I used to consider the semicolon the unwanted child of punctuation. It is usually misused or mistakenly typed on the keyboard if you forgot to hold shift while pressing for the colon button. In writing, semicolons are used when the author could have used a period but chooses to connect clauses for a longer, more interesting sentence. But now, the semicolon has become greater than a simple punctuation mark.
The semicolon changed for me when I saw a picture of it in a friend’s room. I asked her what it stood for, and she replied, “It’s when an author could’ve chosen to end their sentence, but chose to continue instead.” I fell silent, working out the reasoning behind her words.
She then told me her story starting with her middle school friend. They would draw semicolons on their wrists with eyeliner (so it wouldn’t smudge off) as a reminder of hope for their life’s hardships. She suffers from ADHD which causes her to have anxiety; she has also experienced depression. I realized then that it related to survival and hope. That same day, I drew myself a picture of a semicolon and hung it on my wall. Her story and the simple drawing of that semicolon changed my entire view of the unwanted child of punctuation; I was left with a yearning to learn more.
I discovered that there is a movement called Project Semicolon. Amy Bleuel started this non-profit organization after she lost her father to suicide. Since 2013, this movement has helped over 5.2 million people. They follow the quote my friend shared with me: “A semicolon is used when an author could’ve chosen to end their sentence, but chose not to. The author is you, and the sentence is your life.” Project Semicolon’s website holds valuable articles and resources for anyone experiencing depression, suicidal thoughts, loneliness, and/or other mental diseases, and seeks to help with every struggle.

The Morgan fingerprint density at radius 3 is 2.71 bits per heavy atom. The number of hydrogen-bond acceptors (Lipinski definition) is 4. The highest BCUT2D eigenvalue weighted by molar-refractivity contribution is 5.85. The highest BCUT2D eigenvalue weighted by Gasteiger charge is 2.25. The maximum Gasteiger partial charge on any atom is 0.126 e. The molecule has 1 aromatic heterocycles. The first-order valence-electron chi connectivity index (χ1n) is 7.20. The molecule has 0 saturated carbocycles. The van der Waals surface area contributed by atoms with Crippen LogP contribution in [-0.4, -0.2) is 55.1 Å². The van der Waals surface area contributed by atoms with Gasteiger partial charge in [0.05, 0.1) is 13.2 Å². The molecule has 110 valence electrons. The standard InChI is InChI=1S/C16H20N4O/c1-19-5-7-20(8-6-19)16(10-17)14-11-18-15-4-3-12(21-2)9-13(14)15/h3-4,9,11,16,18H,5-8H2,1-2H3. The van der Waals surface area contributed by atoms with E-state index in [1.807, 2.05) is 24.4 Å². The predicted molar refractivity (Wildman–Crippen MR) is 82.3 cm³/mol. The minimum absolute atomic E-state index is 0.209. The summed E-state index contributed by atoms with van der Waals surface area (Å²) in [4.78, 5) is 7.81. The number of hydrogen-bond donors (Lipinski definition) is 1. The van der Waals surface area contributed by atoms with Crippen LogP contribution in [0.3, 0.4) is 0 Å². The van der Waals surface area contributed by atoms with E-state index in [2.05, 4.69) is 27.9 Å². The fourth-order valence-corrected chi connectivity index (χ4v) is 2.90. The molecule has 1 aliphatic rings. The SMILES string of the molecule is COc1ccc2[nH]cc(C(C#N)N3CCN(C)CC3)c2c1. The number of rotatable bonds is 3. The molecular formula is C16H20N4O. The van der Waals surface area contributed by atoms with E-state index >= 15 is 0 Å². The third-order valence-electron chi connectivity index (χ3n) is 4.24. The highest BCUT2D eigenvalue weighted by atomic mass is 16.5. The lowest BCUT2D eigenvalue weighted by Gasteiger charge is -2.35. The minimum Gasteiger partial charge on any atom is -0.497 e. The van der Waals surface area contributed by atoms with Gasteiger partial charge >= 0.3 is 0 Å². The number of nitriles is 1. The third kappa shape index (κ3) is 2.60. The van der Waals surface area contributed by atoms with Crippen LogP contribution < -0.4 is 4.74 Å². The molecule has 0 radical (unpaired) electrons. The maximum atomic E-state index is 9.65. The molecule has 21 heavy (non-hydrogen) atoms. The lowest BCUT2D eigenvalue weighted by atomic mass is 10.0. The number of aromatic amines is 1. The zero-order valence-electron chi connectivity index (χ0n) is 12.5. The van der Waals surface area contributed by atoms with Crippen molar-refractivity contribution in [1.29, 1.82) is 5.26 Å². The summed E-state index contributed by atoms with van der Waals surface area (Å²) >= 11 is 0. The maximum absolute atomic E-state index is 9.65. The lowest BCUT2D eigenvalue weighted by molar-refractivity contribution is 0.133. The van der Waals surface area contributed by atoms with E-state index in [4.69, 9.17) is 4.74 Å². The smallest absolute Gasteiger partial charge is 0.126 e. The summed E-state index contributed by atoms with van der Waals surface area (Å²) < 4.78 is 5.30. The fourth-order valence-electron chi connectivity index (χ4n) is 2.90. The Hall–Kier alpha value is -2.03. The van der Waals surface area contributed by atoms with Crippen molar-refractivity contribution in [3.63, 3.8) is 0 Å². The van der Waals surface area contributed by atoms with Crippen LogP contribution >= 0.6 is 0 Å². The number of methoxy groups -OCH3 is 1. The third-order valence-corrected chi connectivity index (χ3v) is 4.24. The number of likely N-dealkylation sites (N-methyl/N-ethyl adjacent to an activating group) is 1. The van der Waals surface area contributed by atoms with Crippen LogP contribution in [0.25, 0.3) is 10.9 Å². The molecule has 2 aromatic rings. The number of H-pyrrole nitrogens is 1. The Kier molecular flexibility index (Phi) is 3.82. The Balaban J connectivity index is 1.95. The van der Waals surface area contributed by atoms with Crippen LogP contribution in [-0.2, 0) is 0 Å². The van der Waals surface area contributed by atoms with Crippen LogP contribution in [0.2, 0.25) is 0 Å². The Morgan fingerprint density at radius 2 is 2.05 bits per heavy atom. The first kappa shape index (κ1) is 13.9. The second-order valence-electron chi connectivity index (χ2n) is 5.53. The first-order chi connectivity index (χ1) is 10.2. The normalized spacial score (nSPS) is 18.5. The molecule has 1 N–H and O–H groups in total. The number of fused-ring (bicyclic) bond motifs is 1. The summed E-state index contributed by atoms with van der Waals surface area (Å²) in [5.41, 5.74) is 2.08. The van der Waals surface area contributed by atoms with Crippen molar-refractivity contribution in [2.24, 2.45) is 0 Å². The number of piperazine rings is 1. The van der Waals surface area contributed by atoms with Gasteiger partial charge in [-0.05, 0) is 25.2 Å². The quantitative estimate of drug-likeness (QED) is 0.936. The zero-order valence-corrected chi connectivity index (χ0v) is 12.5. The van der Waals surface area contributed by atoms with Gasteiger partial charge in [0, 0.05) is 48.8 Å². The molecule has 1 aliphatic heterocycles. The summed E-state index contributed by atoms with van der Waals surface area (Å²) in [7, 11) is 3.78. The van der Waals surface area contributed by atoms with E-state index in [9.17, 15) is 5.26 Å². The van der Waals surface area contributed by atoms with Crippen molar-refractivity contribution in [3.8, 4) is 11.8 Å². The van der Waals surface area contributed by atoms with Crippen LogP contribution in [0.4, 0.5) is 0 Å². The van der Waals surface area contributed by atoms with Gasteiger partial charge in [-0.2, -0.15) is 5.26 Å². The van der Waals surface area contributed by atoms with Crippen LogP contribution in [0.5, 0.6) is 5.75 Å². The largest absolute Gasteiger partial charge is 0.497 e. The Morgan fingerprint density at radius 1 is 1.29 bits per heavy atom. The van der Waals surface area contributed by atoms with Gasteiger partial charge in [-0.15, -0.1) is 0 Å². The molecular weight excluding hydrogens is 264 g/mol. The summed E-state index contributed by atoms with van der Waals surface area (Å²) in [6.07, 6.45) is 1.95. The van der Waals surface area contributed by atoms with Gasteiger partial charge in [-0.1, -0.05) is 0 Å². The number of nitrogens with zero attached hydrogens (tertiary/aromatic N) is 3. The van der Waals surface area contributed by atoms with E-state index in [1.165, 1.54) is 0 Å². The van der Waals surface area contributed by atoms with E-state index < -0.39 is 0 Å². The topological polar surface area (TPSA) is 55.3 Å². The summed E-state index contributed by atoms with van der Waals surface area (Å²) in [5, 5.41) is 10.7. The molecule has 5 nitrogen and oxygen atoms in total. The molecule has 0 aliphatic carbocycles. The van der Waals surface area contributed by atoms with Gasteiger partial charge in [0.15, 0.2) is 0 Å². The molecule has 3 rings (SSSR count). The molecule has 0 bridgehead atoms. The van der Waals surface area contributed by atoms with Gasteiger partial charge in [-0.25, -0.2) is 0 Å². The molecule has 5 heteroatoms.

From this movement, tattoos of semicolons have spread like wildfire. These tattoos come in all different forms, from simple to extravagant pieces of art; there is no limit to the creativity. Many tattoos I’ve seen are with words like “cont;nue,” or “warr;or,” or “surv;ve.” But the most impactful tattoo I’ve seen is a heartbeat that goes flat, but at the end, there is a semicolon, and the heartbeat returns to normal. It shows that they tried to end their (life) sentence and start another one (death), but they decided to fight and survive another day.
The semicolon has taken on many different meanings. For some, it’s in remembrance of a loved one; for others, it is a symbol of hope, optimism, support, and/or survival. It symbolizes strength, where people can rise from their ashes like a phoenix and become stronger and beautiful once again.
For me, I see hope and inspiration to achieve my dreams and goals. Every time I look at the semicolon on my wall, I feel inspired to keep pushing through the day and have confidence that everything will work out in the end. But more importantly, I know that the semicolon is more than punctuation.
Ericka Wells is a student at Hermiston High School and an aspiring author writing her own book series.